Publication: Monitor Volume: 5 Issue: 197

According to Lieutenant-General William Odom, former director of the United States National Security Agency (NSA), Yevgeny Primakov–Russia’s ex-foreign minister and prime minister–has been involved in two assassination attempts against Georgian President Eduard Shevardnadze. In a live interview with Radio Free Europe/Radio Liberty on October 22, Odom stated that the NSA and other U.S. intelligence agencies possess evidence to that effect, including U.S. intercepts of the plotters’ communications and material evidence made available by Georgian security services. As Odom summarized it, the evidence suggested that the Russian government, with Primakov’s personal knowledge, had used professionally trained killers and also drew on a Belarusan network of Russia’s Foreign Intelligence Service (SVR) for the two assassination attempts on Shevardnadze. Odom discussed those attempts in the context of “Russia’s goal to reestablish imperial control over the entire Caucasus”–a goal currently lurking behind Russia’s “antiterrorist” war in Chechnya, Odom remarked.

A senior Tbilisi official, who is a member of Georgia’s Security Council, confirmed to the Moscow weekly Vremya MN that the Georgian leadership had turned over to Washington intelligence information implicating Primakov. American eavesdropping satellites, moreover, picked up telephone conversations between Russian officials and Igor Giorgadze, Georgia’s former security chief and suspected organizer of the 1995 assassination attempt on Shevardnadze. The Russian authorities have been sheltering Giorgadze ever since, defying Georgia’s numerous requests to detain and extradite him.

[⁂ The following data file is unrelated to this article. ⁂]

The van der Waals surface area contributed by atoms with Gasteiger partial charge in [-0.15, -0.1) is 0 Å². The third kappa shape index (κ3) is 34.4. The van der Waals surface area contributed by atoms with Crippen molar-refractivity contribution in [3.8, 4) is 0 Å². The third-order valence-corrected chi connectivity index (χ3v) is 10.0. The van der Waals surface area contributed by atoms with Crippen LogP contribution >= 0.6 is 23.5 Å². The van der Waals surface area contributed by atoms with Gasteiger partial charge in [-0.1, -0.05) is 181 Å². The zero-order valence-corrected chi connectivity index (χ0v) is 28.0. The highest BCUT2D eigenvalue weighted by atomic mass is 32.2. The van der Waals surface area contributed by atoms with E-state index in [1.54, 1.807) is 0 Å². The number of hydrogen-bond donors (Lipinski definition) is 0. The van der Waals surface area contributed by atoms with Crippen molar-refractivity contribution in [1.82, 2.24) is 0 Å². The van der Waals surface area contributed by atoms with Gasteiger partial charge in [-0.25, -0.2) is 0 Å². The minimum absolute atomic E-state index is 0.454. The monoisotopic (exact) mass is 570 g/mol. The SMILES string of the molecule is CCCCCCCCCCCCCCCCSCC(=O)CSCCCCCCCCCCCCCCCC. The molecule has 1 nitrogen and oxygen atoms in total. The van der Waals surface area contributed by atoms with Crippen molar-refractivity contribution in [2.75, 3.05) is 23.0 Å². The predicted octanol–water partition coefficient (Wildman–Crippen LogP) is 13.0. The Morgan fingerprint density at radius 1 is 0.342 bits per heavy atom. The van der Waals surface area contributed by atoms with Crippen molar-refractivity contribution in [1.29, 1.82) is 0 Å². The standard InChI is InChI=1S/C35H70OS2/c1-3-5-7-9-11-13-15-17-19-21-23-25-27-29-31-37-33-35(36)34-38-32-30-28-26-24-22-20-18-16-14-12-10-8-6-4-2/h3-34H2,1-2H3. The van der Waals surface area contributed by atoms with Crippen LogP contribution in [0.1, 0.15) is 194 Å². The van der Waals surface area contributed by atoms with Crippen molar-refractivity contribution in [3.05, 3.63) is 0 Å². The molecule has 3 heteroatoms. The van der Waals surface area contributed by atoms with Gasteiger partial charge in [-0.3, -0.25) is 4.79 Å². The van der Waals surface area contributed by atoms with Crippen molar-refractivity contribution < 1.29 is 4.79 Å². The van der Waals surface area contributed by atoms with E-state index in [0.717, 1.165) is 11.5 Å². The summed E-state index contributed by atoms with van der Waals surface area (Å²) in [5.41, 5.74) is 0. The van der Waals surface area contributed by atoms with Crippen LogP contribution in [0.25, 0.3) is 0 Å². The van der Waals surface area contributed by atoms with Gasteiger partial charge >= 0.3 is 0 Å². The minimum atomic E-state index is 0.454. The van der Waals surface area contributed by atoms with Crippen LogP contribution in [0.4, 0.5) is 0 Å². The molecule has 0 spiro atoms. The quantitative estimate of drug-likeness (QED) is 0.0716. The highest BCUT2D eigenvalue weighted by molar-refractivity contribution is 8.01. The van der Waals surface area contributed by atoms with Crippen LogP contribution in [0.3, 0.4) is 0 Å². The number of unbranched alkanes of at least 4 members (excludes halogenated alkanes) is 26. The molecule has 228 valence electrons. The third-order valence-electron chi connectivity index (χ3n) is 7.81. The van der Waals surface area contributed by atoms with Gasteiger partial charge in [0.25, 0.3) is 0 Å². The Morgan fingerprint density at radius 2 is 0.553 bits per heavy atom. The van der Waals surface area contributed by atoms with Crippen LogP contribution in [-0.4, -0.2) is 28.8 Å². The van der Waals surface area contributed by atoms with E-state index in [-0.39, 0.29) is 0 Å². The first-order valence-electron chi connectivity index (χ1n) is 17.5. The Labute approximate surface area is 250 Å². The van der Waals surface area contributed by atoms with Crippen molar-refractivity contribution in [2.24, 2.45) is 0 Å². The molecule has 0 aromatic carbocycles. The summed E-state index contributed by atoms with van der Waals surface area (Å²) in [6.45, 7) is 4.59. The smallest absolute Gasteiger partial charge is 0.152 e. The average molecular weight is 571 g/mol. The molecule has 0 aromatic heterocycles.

Russia’s SVR and Primakov have issued firm denials of Odom’s account. Primakov has also filed a protest with the Georgian government and threatened to renounce the title of honorary citizen of Georgia–a title he holds by virtue of having been raised in Tbilisi (Prime-News, Vremya MN, Turan, October 22-23).

Shevardnadze and other Georgian officials had strongly hinted after each assassination attempt–in August 1995, February 1998 and May 1999–that they suspected Russian government hardliners as organizers and would-be beneficiaries (see the Monitor, September 5, 1995, February 11, 17-18, 1998, May 24-25, 1999). Azerbaijani President Haidar Aliev had earlier been the target of several assassination attempts, the threads of which led to Moscow’s intelligence agencies.